Fundraising for the future

Gareth Harris, 10.10.2014
Sector professionals focus on what makes museums financially resilient
The session Future-proof your museum, held today at the Museums Association conference, focused on diverse funding streams and how museums can be “more resilient in challenging times”, said the panel chair, Virginia Tandy, a trustee of the Heritage Lottery Fund (HLF).

She began the session by asking the packed room how resilient their respective museums and galleries are on a scale of one to ten. Significantly, around 10% of the audience judged their respective institutions to be on the 1-3 scale, while the remainder opted for an average score of 4-7 out of ten.

Another speaker, Fiona Talbott, head of museums, libraries and archives at the HLF, outlined what resilience means for the HLF, saying that “flexibility, diversity [from income streams to management], and sound financial planning” are among the criteria for its start-up grants and transition funding. The latter, which can go towards mentor support schemes, is only awarded to past grantees.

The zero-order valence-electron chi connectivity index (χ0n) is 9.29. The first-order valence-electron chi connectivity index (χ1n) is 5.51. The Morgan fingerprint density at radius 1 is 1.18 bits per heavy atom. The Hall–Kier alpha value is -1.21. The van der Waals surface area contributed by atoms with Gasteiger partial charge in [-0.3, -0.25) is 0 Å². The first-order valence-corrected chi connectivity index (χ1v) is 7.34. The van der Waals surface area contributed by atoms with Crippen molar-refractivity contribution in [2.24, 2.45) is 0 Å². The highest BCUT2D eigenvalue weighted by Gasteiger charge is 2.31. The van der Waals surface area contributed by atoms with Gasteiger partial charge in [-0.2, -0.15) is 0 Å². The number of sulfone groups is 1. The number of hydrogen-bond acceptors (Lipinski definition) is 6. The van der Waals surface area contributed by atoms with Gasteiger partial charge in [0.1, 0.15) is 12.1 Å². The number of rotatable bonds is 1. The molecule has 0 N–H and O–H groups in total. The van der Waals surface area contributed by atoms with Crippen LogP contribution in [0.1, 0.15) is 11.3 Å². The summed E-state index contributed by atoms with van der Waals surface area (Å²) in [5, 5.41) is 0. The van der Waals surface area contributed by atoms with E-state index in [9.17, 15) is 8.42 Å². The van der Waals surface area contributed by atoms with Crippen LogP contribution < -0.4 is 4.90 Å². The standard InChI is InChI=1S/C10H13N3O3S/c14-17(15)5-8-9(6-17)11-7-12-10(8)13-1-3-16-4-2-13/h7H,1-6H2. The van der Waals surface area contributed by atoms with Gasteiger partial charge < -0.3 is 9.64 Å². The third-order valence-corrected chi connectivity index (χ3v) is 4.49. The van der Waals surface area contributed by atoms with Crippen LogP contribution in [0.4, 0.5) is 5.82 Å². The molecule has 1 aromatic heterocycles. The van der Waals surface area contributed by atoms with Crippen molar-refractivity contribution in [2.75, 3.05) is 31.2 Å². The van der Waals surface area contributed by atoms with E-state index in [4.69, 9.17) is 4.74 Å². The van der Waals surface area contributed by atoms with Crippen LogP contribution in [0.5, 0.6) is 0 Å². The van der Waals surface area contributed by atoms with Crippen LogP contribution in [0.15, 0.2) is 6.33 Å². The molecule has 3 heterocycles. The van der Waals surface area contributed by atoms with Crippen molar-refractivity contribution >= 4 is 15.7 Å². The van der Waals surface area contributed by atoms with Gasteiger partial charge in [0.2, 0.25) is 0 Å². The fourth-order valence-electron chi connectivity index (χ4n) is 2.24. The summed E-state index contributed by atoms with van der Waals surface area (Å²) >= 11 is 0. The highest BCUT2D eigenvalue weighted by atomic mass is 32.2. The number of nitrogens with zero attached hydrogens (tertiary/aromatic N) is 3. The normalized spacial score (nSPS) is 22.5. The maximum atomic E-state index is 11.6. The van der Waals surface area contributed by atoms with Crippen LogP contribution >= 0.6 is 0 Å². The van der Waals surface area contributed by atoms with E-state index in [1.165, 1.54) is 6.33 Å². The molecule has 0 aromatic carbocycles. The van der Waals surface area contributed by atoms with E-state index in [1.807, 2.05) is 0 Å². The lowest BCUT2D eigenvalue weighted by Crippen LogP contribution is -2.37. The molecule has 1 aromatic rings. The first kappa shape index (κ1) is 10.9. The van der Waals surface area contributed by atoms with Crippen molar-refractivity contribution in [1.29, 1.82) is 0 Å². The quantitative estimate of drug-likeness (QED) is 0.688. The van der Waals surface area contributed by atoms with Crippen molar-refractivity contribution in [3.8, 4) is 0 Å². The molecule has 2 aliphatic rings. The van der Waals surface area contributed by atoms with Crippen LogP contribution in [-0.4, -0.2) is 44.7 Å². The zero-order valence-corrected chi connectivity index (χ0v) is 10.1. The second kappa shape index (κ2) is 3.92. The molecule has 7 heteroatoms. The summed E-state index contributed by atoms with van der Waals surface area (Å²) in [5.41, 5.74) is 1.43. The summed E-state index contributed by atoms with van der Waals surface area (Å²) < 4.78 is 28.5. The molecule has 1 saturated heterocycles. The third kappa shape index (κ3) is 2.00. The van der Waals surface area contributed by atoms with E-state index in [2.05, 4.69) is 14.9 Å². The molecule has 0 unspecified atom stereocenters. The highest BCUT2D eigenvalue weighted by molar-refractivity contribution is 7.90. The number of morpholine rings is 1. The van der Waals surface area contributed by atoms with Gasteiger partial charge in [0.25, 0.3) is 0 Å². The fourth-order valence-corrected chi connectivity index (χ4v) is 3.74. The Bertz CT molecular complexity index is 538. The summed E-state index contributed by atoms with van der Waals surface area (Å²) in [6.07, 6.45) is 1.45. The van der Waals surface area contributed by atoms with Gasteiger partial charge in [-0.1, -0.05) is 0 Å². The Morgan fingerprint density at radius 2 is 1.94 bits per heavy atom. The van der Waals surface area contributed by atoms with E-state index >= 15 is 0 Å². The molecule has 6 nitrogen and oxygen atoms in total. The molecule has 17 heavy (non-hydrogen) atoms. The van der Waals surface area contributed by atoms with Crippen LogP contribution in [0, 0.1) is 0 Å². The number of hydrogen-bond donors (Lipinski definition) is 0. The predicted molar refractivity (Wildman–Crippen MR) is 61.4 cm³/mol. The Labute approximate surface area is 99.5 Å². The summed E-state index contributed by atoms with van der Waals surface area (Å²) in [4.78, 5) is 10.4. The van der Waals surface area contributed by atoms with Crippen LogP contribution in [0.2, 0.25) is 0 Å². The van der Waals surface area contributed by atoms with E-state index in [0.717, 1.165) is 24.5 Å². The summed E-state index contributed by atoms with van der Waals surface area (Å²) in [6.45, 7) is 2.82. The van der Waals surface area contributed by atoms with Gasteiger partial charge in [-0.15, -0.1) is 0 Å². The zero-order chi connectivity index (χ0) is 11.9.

Maggie Appleton, the chief executive of Luton Culture, told conference about coping with a £2m cut over three years (2013-16). 

“We began work to diversify our income but there were no silver bullets,” she said. Overhauling the culture and museum service meant taking “a forensic look at our presentation of accounts to improve our understanding of real costs”.

HLF-backed Catalyst funding of £9,400 supported training for Luton Culture’s fundraising manager, added Appleton.

Lindsay Hodgson of the charity New Philanthropy Capital stressed that there are several sources of “non-grant financing” available. Assets are, for instance, one way to access non-grant finance through secured lending, crowdfunding is another increasingly popular alternative finance model, but institutions still rely on traditional funding bodies such as banks and charitable foundations.

“We’ve never borrowed,” said Appleton, “but I do feel we have taken measured risks.” 

Talbott warned though that institutions should exercise caution when borrowing, saying that emergency HLF transition funding was awarded to two institutions that found themselves at risk when trustees called in loans.